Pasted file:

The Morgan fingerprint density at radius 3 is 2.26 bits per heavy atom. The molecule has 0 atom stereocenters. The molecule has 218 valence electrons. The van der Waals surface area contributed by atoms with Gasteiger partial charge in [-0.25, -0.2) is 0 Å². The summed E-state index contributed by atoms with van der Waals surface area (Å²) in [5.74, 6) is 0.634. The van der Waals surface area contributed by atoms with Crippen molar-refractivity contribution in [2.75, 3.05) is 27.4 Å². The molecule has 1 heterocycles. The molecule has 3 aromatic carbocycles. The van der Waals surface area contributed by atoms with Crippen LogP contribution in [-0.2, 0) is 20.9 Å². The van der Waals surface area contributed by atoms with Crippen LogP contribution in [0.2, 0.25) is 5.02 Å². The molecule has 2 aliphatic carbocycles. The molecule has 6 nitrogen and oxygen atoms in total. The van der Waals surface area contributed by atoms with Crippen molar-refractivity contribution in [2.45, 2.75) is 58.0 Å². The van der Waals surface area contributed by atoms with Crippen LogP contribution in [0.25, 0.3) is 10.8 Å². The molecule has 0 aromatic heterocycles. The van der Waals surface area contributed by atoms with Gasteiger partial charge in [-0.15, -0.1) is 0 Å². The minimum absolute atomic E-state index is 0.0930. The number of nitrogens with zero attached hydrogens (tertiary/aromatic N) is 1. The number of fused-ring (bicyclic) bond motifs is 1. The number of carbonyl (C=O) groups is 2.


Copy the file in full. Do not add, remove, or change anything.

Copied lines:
The Morgan fingerprint density at radius 3 is 2.26 bits per heavy atom. The molecule has 0 atom stereocenters. The molecule has 218 valence electrons. The van der Waals surface area contributed by atoms with Gasteiger partial charge in [-0.25, -0.2) is 0 Å². The summed E-state index contributed by atoms with van der Waals surface area (Å²) in [5.74, 6) is 0.634. The van der Waals surface area contributed by atoms with Crippen molar-refractivity contribution in [2.75, 3.05) is 27.4 Å². The molecule has 1 heterocycles. The molecule has 3 aromatic carbocycles. The van der Waals surface area contributed by atoms with Crippen LogP contribution in [-0.2, 0) is 20.9 Å². The van der Waals surface area contributed by atoms with Crippen LogP contribution in [0.2, 0.25) is 5.02 Å². The molecule has 2 aliphatic carbocycles. The molecule has 6 nitrogen and oxygen atoms in total. The van der Waals surface area contributed by atoms with Crippen molar-refractivity contribution in [2.45, 2.75) is 58.0 Å². The van der Waals surface area contributed by atoms with Crippen LogP contribution in [0.25, 0.3) is 10.8 Å². The molecule has 0 aromatic heterocycles. The van der Waals surface area contributed by atoms with Gasteiger partial charge in [-0.15, -0.1) is 0 Å². The minimum absolute atomic E-state index is 0.0930. The number of nitrogens with zero attached hydrogens (tertiary/aromatic N) is 1. The number of fused-ring (bicyclic) bond motifs is 1. The number of carbonyl (C=O) groups is 2.